DTM's provide a topographic model of the bare earth / underlying terrain of the earth's surface. They are usually derived from DSM's by digitally removing the cultural (man-made) and vegetation features. Falcon is specialized in aerial photography at low heights with a geometrically calibrated camera. This enables us to obtain all heights of a surveyed terrain. At the location of each extracted height the X & Y coordinates are also measured. In this manner a digital terrain model (DTM) is created. The advantages of a digital terrain model is that it allows for extremely fast and efficient calculations. In this manner the volume of a stockpile can be evaluated relative to a ground level. If two measurements have been made over a period of time the difference in volume can be computed.
DSM's measure the height values of the first surface on the ground. This includes terrain features, buildings, vegetation and power lines etc. DSM's therefore provide a topographic model of the earth's surface. DSM's can be used to create 3D fly-throughs, support location-based systems and augmented simulated environments.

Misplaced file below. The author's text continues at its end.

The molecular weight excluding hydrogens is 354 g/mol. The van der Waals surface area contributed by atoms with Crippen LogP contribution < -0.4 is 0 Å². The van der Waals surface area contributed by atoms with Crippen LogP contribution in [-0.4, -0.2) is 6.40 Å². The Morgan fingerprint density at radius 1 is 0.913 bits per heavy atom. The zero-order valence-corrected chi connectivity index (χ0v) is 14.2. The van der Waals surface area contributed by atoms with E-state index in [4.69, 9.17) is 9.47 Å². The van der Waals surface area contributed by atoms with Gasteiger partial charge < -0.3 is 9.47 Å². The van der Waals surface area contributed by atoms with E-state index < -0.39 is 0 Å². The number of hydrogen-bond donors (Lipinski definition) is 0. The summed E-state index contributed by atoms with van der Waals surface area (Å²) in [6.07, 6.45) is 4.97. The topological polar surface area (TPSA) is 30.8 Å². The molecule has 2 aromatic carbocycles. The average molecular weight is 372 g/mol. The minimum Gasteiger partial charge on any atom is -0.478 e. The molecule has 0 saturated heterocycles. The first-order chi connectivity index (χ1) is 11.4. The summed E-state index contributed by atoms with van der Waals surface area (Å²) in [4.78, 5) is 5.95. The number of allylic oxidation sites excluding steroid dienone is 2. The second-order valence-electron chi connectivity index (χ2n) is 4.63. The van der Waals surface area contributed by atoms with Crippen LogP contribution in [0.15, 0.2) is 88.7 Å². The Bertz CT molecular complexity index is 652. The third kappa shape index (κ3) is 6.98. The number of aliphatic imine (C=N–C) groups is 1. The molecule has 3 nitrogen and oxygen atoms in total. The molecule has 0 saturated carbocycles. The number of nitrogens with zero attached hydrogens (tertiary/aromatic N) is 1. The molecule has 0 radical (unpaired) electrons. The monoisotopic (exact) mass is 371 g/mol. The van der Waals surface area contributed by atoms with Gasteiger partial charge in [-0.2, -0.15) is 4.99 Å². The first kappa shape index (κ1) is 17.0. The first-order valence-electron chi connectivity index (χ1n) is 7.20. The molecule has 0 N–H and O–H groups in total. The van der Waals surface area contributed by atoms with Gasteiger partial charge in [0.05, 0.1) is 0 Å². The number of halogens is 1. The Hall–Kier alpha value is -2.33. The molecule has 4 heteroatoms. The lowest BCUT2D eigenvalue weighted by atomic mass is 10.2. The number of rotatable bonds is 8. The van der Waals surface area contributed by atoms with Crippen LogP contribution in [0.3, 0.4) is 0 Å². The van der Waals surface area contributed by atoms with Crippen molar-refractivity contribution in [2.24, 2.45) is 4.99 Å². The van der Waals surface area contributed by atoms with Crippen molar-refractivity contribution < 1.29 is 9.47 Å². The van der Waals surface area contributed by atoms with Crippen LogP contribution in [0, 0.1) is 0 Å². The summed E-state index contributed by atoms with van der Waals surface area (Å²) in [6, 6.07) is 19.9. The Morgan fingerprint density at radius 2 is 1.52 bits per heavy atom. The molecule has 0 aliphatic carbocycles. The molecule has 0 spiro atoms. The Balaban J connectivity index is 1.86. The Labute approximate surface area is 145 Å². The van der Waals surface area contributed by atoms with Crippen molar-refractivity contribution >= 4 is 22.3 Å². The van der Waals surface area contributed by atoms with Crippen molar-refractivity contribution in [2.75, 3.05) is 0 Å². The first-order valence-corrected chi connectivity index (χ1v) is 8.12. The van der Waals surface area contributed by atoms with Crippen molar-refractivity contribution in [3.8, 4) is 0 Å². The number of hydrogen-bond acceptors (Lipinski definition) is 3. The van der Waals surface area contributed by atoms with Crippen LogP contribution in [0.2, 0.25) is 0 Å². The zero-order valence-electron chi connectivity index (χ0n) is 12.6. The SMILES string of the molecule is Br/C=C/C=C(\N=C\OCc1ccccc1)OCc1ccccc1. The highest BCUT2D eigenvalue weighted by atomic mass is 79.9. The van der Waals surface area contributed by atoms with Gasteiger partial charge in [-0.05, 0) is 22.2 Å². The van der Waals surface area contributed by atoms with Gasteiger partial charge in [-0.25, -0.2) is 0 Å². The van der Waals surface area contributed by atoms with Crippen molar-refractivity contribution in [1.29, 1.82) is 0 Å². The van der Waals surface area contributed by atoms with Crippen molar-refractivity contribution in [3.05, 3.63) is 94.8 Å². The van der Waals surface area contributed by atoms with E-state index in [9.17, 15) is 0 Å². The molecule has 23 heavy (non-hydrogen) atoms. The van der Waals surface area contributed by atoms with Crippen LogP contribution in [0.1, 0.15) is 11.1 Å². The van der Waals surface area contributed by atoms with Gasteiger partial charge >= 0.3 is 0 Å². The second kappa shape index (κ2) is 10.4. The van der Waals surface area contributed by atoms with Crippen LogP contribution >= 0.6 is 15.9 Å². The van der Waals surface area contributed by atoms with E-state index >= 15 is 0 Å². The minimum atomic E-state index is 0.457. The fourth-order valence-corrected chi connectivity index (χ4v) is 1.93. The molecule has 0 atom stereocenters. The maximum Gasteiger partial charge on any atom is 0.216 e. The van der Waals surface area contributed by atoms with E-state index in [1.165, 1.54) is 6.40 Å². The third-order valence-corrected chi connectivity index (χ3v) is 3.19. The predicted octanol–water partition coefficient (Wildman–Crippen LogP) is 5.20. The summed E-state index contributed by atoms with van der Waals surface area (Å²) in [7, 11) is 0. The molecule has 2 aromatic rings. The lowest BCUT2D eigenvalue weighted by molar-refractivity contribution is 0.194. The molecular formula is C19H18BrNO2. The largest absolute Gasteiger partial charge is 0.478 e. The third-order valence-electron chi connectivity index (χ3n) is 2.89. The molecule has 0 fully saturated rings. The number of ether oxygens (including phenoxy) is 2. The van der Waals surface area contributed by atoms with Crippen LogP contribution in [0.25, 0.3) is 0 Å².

LiDAR (Light Detection And Ranging) is a method of collecting height data by bouncing laser pulses at the ground from and back to an aircraft. The data can be turned into digital elevation models, essentially, high resolution 3d maps of the ground surface, which can be displayed in several ways – one way is to produce artificial shadows or ‘hillshade’, as in the grey background mapping used on this website.
Digital Elevation Model is used to refer specifically to a raster or regular grid of spot heights.
Digital Surface Model represents the earth’s surface and includes all objects on it.
Digital terrain modeling (DTM) is the practice of creating a digital representation of ground topography and terrain